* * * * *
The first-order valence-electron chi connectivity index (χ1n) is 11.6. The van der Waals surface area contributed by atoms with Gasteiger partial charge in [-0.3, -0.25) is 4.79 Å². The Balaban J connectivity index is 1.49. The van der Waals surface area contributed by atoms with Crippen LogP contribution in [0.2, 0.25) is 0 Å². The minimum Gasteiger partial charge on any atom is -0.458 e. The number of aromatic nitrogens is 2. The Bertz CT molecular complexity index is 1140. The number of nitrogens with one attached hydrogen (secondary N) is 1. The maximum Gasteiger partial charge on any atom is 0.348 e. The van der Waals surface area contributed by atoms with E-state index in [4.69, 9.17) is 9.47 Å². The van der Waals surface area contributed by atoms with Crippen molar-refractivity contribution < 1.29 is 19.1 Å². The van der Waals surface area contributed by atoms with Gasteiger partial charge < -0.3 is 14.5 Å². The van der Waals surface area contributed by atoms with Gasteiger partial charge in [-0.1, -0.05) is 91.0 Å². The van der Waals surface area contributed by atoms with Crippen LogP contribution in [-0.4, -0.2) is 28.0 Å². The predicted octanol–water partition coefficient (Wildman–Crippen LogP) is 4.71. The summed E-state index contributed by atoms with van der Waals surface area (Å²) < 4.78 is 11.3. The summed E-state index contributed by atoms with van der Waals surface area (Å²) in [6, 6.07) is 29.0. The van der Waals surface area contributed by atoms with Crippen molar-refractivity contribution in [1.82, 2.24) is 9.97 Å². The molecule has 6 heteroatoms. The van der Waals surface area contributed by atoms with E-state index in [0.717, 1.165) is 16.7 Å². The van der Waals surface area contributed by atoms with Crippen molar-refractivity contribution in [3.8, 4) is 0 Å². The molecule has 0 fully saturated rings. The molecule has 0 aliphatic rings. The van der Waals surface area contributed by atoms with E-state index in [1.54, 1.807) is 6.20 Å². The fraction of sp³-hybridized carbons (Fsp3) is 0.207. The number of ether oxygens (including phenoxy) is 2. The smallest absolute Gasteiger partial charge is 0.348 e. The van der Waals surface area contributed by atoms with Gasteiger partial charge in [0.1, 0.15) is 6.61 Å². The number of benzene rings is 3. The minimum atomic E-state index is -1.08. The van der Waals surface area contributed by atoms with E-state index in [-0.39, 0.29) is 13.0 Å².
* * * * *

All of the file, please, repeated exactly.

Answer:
The first-order valence-electron chi connectivity index (χ1n) is 11.6. The van der Waals surface area contributed by atoms with Gasteiger partial charge in [-0.3, -0.25) is 4.79 Å². The Balaban J connectivity index is 1.49. The van der Waals surface area contributed by atoms with Crippen LogP contribution in [0.2, 0.25) is 0 Å². The minimum Gasteiger partial charge on any atom is -0.458 e. The number of aromatic nitrogens is 2. The Bertz CT molecular complexity index is 1140. The number of nitrogens with one attached hydrogen (secondary N) is 1. The maximum Gasteiger partial charge on any atom is 0.348 e. The van der Waals surface area contributed by atoms with E-state index in [4.69, 9.17) is 9.47 Å². The van der Waals surface area contributed by atoms with Crippen molar-refractivity contribution < 1.29 is 19.1 Å². The van der Waals surface area contributed by atoms with Gasteiger partial charge < -0.3 is 14.5 Å². The van der Waals surface area contributed by atoms with Gasteiger partial charge in [-0.1, -0.05) is 91.0 Å². The van der Waals surface area contributed by atoms with Crippen LogP contribution in [-0.4, -0.2) is 28.0 Å². The predicted octanol–water partition coefficient (Wildman–Crippen LogP) is 4.71. The summed E-state index contributed by atoms with van der Waals surface area (Å²) < 4.78 is 11.3. The summed E-state index contributed by atoms with van der Waals surface area (Å²) in [6, 6.07) is 29.0. The van der Waals surface area contributed by atoms with Crippen molar-refractivity contribution in [1.82, 2.24) is 9.97 Å². The molecule has 6 heteroatoms. The van der Waals surface area contributed by atoms with E-state index in [0.717, 1.165) is 16.7 Å². The van der Waals surface area contributed by atoms with Crippen molar-refractivity contribution in [3.8, 4) is 0 Å². The molecule has 0 fully saturated rings. The molecule has 0 aliphatic rings. The van der Waals surface area contributed by atoms with E-state index in [1.54, 1.807) is 6.20 Å². The fraction of sp³-hybridized carbons (Fsp3) is 0.207. The number of ether oxygens (including phenoxy) is 2. The smallest absolute Gasteiger partial charge is 0.348 e. The van der Waals surface area contributed by atoms with Gasteiger partial charge in [0.1, 0.15) is 6.61 Å². The number of benzene rings is 3. The minimum atomic E-state index is -1.08. The van der Waals surface area contributed by atoms with E-state index in [-0.39, 0.29) is 13.0 Å².